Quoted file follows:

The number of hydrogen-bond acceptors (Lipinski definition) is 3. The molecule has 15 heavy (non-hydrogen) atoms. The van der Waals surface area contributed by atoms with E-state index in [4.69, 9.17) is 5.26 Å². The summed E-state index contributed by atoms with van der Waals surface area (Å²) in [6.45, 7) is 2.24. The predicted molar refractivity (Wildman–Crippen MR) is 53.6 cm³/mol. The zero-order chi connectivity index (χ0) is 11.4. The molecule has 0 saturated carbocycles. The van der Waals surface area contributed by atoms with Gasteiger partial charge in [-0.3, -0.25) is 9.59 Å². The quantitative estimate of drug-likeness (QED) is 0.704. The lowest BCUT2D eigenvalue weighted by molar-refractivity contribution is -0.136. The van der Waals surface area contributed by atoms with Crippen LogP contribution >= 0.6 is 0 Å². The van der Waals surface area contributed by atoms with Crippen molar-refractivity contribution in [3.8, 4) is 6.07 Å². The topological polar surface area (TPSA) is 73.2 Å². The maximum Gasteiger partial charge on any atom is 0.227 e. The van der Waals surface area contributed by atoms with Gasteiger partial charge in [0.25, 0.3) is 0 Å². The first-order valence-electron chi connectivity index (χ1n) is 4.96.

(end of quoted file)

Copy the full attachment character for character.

The number of hydrogen-bond acceptors (Lipinski definition) is 3. The molecule has 15 heavy (non-hydrogen) atoms. The van der Waals surface area contributed by atoms with E-state index in [4.69, 9.17) is 5.26 Å². The summed E-state index contributed by atoms with van der Waals surface area (Å²) in [6.45, 7) is 2.24. The predicted molar refractivity (Wildman–Crippen MR) is 53.6 cm³/mol. The zero-order chi connectivity index (χ0) is 11.4. The molecule has 0 saturated carbocycles. The van der Waals surface area contributed by atoms with Gasteiger partial charge in [-0.3, -0.25) is 9.59 Å². The quantitative estimate of drug-likeness (QED) is 0.704. The lowest BCUT2D eigenvalue weighted by molar-refractivity contribution is -0.136. The van der Waals surface area contributed by atoms with Crippen LogP contribution >= 0.6 is 0 Å². The van der Waals surface area contributed by atoms with Crippen molar-refractivity contribution in [3.8, 4) is 6.07 Å². The topological polar surface area (TPSA) is 73.2 Å². The maximum Gasteiger partial charge on any atom is 0.227 e. The van der Waals surface area contributed by atoms with Gasteiger partial charge in [0.25, 0.3) is 0 Å². The first-order valence-electron chi connectivity index (χ1n) is 4.96.